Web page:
4. No Hidden Assets and Full Financial Disclosure. It goes without saying that parties cannot make informed decisions if they do not have all of the information on which to base decisions. In mediation, you will not have the power of the court behind you to compel your spouse to produce credit card statements, bank statements, stock options, small business records, etc. Most couples who choose mediation feel confident that they know what each other has, or can trust the other party to voluntarily produce information without engaging in formal discovery. Mediation would not be right for someone who wants to ‘make a deal’ without revealing their cards.
  5. No Patterns of Intimidation, Control or Domestic Violence. Finally, it is important to note that, if you and your spouse have a history of violence between you, you probably should use more traditional methods for negotiating your divorce. It is difficult to speak freely and express what you want if you fear repercussions or do not feel that you can contribute productively without inciting anger in the abusive spouse.

Whether you decide to mediate or litigate, it is also important that you retain an attorney to assist you during either process. Mediation is a way to conserve resources and funds, but you still need to have an attorney reviewing your agreements to be sure your interests are being protected. Mediators represent the agreement or the goal or resolution and do not have the ability to be representing the interests of the individual parties with conflicting interests. You want to make sure to have any agreements reached in mediation reviewed by your own counsel.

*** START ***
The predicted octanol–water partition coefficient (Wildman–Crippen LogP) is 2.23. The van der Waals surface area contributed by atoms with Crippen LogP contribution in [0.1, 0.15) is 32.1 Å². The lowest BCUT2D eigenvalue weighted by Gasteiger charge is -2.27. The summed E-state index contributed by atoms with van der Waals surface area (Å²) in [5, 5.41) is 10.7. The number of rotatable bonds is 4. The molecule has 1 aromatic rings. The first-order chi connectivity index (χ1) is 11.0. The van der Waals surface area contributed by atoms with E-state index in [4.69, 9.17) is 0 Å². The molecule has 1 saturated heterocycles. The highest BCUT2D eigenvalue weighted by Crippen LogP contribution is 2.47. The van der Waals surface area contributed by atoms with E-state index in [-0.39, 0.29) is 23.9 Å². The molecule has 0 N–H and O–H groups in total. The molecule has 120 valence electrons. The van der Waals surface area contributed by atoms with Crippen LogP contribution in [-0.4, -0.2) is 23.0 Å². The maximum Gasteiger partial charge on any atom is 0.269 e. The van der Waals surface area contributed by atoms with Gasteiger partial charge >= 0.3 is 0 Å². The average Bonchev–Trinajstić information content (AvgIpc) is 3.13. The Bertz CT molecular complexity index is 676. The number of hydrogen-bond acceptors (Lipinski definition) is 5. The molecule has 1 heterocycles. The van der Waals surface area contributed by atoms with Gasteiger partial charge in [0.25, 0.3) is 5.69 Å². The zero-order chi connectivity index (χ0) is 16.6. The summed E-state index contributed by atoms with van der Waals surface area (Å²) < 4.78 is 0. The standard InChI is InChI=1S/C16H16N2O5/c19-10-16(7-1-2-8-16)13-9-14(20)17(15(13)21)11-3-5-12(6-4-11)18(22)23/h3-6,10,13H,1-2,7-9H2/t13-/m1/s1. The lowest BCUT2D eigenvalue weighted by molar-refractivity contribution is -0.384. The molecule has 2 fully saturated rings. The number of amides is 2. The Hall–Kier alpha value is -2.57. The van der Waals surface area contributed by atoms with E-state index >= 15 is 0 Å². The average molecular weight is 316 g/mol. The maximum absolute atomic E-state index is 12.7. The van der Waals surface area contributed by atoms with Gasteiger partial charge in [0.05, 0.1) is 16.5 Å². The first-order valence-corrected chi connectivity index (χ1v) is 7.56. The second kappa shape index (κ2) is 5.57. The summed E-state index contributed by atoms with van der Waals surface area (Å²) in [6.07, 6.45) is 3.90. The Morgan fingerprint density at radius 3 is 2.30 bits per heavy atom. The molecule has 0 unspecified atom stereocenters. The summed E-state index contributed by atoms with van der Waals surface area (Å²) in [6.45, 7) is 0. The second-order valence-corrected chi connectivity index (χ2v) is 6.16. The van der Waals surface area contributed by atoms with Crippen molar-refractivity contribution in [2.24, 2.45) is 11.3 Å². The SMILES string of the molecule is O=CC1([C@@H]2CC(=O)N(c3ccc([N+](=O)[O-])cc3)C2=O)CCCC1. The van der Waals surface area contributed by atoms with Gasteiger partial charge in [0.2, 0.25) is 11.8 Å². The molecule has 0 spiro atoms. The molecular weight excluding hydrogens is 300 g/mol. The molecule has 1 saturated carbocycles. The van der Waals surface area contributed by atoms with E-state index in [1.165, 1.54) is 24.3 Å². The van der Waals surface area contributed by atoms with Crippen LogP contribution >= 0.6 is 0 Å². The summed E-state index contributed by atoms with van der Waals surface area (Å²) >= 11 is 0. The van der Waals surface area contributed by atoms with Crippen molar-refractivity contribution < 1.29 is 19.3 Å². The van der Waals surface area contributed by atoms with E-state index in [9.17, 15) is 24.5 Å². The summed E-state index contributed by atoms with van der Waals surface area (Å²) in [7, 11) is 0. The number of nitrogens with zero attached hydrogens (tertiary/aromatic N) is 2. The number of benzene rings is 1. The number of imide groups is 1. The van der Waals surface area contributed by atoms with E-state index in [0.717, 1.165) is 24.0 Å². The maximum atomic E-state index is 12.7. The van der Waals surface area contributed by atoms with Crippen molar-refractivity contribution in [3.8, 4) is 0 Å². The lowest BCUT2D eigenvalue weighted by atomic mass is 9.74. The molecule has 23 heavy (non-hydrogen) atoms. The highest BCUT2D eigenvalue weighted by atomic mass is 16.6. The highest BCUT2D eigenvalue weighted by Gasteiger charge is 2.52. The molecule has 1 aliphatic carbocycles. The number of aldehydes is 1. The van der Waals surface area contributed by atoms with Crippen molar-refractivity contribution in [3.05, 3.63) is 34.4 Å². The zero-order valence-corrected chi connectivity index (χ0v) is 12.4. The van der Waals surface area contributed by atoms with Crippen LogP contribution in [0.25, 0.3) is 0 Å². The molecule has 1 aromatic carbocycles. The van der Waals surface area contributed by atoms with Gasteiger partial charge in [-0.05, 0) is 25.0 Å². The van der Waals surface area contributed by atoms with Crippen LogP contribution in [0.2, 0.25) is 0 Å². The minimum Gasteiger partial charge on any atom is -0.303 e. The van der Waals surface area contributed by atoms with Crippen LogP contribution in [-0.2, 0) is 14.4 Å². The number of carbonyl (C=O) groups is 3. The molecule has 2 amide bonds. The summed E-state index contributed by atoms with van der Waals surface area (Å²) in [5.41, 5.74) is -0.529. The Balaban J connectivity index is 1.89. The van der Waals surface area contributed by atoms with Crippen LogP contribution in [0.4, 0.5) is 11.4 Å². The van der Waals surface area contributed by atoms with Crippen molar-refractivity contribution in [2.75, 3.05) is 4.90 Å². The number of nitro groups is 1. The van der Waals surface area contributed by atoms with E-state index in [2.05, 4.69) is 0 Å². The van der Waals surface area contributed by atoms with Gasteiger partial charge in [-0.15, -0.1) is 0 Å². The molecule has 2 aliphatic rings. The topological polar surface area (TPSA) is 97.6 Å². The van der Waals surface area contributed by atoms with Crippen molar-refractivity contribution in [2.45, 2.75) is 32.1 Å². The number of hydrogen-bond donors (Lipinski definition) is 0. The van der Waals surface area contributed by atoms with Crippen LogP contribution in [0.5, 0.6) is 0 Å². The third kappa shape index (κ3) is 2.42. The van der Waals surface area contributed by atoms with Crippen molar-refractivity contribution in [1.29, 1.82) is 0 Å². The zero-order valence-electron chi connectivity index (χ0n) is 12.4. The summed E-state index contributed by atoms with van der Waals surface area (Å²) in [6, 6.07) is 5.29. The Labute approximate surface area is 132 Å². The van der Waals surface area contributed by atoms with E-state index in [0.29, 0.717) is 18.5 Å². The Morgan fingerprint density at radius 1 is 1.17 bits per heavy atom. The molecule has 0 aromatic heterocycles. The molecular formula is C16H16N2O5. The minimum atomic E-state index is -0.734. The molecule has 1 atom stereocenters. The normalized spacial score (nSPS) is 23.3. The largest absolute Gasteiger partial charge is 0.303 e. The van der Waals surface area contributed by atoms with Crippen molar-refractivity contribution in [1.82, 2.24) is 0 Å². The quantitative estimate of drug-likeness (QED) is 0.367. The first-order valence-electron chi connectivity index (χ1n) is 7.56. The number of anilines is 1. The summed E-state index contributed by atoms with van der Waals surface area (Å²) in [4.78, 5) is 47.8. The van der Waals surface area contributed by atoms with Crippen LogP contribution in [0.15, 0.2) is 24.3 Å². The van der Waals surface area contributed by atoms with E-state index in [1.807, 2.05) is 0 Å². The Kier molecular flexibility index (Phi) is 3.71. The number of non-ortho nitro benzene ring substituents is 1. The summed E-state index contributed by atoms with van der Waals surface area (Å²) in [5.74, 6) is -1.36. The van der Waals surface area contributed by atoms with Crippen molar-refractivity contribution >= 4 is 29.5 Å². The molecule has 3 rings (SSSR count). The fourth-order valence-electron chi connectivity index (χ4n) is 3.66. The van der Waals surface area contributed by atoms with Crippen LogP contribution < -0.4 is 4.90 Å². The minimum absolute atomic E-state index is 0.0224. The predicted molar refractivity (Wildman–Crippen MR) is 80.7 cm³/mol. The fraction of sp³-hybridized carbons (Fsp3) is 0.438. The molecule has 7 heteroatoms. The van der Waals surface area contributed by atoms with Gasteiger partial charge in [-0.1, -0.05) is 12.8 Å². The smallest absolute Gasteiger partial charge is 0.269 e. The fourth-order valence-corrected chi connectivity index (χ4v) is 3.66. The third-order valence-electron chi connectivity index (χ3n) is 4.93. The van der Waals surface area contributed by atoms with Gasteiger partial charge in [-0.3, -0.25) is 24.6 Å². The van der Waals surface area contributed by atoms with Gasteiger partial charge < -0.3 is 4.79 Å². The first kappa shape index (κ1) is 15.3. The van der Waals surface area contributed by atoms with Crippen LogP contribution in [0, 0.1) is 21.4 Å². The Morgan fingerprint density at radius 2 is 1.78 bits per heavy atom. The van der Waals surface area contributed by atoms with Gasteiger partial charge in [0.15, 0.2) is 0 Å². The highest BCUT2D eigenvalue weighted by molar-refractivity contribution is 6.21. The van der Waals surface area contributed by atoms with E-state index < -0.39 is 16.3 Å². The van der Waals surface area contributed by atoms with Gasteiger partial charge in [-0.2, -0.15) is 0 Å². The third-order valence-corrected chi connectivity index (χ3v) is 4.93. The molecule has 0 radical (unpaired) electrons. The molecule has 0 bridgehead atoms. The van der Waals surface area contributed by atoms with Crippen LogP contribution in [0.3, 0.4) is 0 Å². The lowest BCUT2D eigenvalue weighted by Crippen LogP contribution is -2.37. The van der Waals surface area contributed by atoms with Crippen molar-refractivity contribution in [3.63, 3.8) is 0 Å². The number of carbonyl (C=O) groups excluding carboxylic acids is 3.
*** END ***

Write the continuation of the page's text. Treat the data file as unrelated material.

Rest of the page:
Chris D. Nichols Joins Incline Law Group

Chris D. Nichols

Incline Law Group, LLP is pleased to announce an Of Counsel relationship with Chris D. Nichols

Chris is a highly regarded attorney who brings over 25 years’ experience and knowledge in the areas of Estate Planning, Bankruptcy and Debt; Real Estate, Gaming and Business Law. He also serves as general counsel for many of his clients.

Chris has been licensed to practice law in Nevada since 1987 and Utah since 1984 including all Federal and State Courts in Nevada and Utah as well as Ninth Circuit Court of appeals. He received his J.D. from the University of Utah S.J. Quinney School of Law in 1984, and his Bachelor of Science Degree, Cum Laude from Weber State University. Chris is an avid skier and looks forward to spending winters in Tahoe.

“This Of Counsel arrangement with Chris allows Incline Law Group to support the growth of our existing Estate Planning, Real Estate and Business Law services as well as add Bankruptcy and Gaming Law to our practice areas, allowing Incline Law Group to provide legal clarity and support to our clients in the Lake Tahoe region,” said, Cassell von Baeyer, Incline Law Group’s managing partner.

Mr. Nichols is accepting new clients; please contact Incline Law Group LLP at 775-831-3666 or via email to schedule a consultation.